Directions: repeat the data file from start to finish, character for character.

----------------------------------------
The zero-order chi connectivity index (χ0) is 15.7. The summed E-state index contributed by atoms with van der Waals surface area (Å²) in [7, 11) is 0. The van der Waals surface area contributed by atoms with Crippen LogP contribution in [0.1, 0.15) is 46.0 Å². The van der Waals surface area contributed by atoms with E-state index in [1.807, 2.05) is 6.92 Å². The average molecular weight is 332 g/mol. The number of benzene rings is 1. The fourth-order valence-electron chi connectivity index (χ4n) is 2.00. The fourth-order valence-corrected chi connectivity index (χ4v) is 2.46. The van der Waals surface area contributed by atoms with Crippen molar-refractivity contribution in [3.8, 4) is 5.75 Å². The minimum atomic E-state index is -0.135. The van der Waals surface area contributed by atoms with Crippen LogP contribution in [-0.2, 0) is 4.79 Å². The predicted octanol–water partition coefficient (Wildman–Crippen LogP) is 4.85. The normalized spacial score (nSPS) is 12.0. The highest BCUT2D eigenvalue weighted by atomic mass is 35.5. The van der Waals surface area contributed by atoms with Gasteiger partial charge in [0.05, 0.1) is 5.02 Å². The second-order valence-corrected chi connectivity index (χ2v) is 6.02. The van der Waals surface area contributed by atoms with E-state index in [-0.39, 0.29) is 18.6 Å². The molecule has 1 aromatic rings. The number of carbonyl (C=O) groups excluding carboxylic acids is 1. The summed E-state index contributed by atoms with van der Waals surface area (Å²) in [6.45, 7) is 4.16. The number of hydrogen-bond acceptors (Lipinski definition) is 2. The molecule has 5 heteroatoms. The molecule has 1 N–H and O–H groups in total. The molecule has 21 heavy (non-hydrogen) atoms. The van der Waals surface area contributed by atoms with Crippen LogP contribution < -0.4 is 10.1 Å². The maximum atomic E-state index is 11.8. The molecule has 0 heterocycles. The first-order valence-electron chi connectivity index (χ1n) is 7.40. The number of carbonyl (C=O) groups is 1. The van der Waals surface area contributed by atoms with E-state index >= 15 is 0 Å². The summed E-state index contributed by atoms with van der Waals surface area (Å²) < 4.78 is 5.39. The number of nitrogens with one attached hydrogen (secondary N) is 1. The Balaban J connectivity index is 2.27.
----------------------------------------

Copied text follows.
The zero-order chi connectivity index (χ0) is 15.7. The summed E-state index contributed by atoms with van der Waals surface area (Å²) in [7, 11) is 0. The van der Waals surface area contributed by atoms with Crippen LogP contribution in [0.1, 0.15) is 46.0 Å². The van der Waals surface area contributed by atoms with E-state index in [1.807, 2.05) is 6.92 Å². The average molecular weight is 332 g/mol. The number of benzene rings is 1. The fourth-order valence-electron chi connectivity index (χ4n) is 2.00. The fourth-order valence-corrected chi connectivity index (χ4v) is 2.46. The van der Waals surface area contributed by atoms with Crippen molar-refractivity contribution in [3.8, 4) is 5.75 Å². The minimum atomic E-state index is -0.135. The van der Waals surface area contributed by atoms with Crippen LogP contribution in [-0.2, 0) is 4.79 Å². The predicted octanol–water partition coefficient (Wildman–Crippen LogP) is 4.85. The normalized spacial score (nSPS) is 12.0. The highest BCUT2D eigenvalue weighted by atomic mass is 35.5. The van der Waals surface area contributed by atoms with Gasteiger partial charge in [0.05, 0.1) is 5.02 Å². The second-order valence-corrected chi connectivity index (χ2v) is 6.02. The van der Waals surface area contributed by atoms with E-state index in [-0.39, 0.29) is 18.6 Å². The molecule has 1 aromatic rings. The number of carbonyl (C=O) groups excluding carboxylic acids is 1. The summed E-state index contributed by atoms with van der Waals surface area (Å²) in [6.45, 7) is 4.16. The number of hydrogen-bond acceptors (Lipinski definition) is 2. The molecule has 5 heteroatoms. The molecule has 1 N–H and O–H groups in total. The molecule has 21 heavy (non-hydrogen) atoms. The van der Waals surface area contributed by atoms with Crippen LogP contribution < -0.4 is 10.1 Å². The maximum atomic E-state index is 11.8. The molecule has 0 heterocycles. The first-order valence-electron chi connectivity index (χ1n) is 7.40. The number of carbonyl (C=O) groups is 1. The van der Waals surface area contributed by atoms with E-state index >= 15 is 0 Å². The summed E-state index contributed by atoms with van der Waals surface area (Å²) < 4.78 is 5.39. The number of nitrogens with one attached hydrogen (secondary N) is 1. The Balaban J connectivity index is 2.27.